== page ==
Comprehensive Assessment of Existing Centralized and Decentralized Early Warning Systems in Somalia - Final Report



1.1 Background

The Federal Republic of Somalia is highly vulnerable to hydro-meteorological disasters and is ranked among the most vulnerable countries in the world to climate change. The climate of Somalia is considered either arid or semi-arid due to the fact that mean precipitation is less than potential evapotranspiration across most parts of the country (Muchiri, 2007). The country experiences different types of hazards such as floods, drought, stormy rains, accidents, and disease epidemics.

Severe floods regularly overflow the river systems, displacing hundreds of people and impoverishing them with failed crops and livelihoods. Droughts periodically affect the country, negatively impacting on food security for many people. The impacts of disasters are enormous and have hindered the country’s socio-economic development of the country. Establishing accurate and timely hydrometeorological, early warning and climate information services is very critical for Somalia to minimize human and economic losses and to safeguard the economic gains that the country has achieved this far.

After many years of civil strife, Somalia is making progress towards rebuilding its hydrometeorological and early warning institutions and recognizes the importance of quality public services. In addition to reducing loss of life and damage to assets, the productivity of key economic sectors in the country, such as agriculture, water resources management depends on the availability and access to quality weather, water, and climate information services. Ministry of Energy and Water Resources (MoEWR) takes issues of hydro-meteorological and early warning systems serious with goal to reduce the social, economic and environmental impact of hydro-meteorological disasters.

One way to effectively reduce hydro-meteorological disasters risks and adapt to climate change is by improving weather and climate information and early warning systems in Somalia. Monitoring climate, weather forecasting and climate change, impacts and using early warning systems to disseminate information to a wide range of stakeholders from national to local level are important components of successful long-term adaptation to climate change and disaster risk reduction.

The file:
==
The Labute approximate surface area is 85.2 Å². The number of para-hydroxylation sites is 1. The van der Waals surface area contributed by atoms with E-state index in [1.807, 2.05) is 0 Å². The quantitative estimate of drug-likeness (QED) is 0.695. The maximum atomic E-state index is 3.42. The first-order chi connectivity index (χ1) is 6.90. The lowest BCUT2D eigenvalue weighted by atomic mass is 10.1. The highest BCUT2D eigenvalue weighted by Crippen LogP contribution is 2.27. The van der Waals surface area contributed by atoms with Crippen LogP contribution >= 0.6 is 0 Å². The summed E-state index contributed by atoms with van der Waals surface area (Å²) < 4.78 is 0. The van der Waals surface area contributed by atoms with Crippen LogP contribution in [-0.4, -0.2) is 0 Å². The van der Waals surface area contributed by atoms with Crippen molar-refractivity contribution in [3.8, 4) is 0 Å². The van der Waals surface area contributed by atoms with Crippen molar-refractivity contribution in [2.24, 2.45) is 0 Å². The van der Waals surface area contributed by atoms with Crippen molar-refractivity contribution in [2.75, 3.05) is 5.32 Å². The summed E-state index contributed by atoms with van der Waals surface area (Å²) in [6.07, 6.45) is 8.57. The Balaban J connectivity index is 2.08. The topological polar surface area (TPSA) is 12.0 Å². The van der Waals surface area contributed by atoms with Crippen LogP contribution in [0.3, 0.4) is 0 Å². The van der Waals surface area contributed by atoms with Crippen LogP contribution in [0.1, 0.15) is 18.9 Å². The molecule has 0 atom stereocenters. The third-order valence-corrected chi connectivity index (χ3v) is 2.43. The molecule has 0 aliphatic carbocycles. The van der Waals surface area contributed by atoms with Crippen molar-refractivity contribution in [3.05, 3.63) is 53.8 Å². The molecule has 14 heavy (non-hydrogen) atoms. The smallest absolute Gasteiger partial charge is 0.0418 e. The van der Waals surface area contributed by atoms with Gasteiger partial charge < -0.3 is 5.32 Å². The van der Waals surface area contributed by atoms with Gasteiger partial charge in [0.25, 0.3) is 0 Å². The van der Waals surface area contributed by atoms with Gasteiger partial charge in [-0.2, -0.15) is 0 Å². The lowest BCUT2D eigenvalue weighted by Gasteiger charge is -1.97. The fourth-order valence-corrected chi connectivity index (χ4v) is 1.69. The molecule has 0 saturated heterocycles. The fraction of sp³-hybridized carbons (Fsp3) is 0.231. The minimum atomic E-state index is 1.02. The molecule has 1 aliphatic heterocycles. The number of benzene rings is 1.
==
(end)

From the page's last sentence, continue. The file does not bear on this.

Currently, there are multiple ongoing early warning projects being implemented in Somalia, but there is little horizontal or vertical coordination between existing projects as well as national, district and community levels.

In 2020 the Federal Government of Somalia signed an agreement with UNDP to implement project entitled: Support for Integrated Water Resources Management to Ensure Water Access and Disaster Reduction for Somalia’s Agro-Pastoralists. The main objective of the project under component two of the project “Transfer of technologies for enhanced climate risk monitoring and reporting on water resources in drought and flood prone areas” is to support the mitigation of climate shocks, and strengthen the weather, climate and hydrological monitoring capabilities, early warning systems and delivery of through precise and timely hydro-meteorological forecasts responding to extreme weather and planning adaptation to climate change in Somalia. The Global Environmental Facility is providing financial support for the project. As a way of providing baseline information on the current status, MoEWR conducted this comprehensive assessment of existing centralized and decentralized early warning systems in the country, including existing weather and climate information exchange mechanisms, communication channels and dissemination mechanisms between authorities, user agencies and end-users in order to recommend a way forward and standardize existing and future of Early Warning Systems (EWS) in Somalia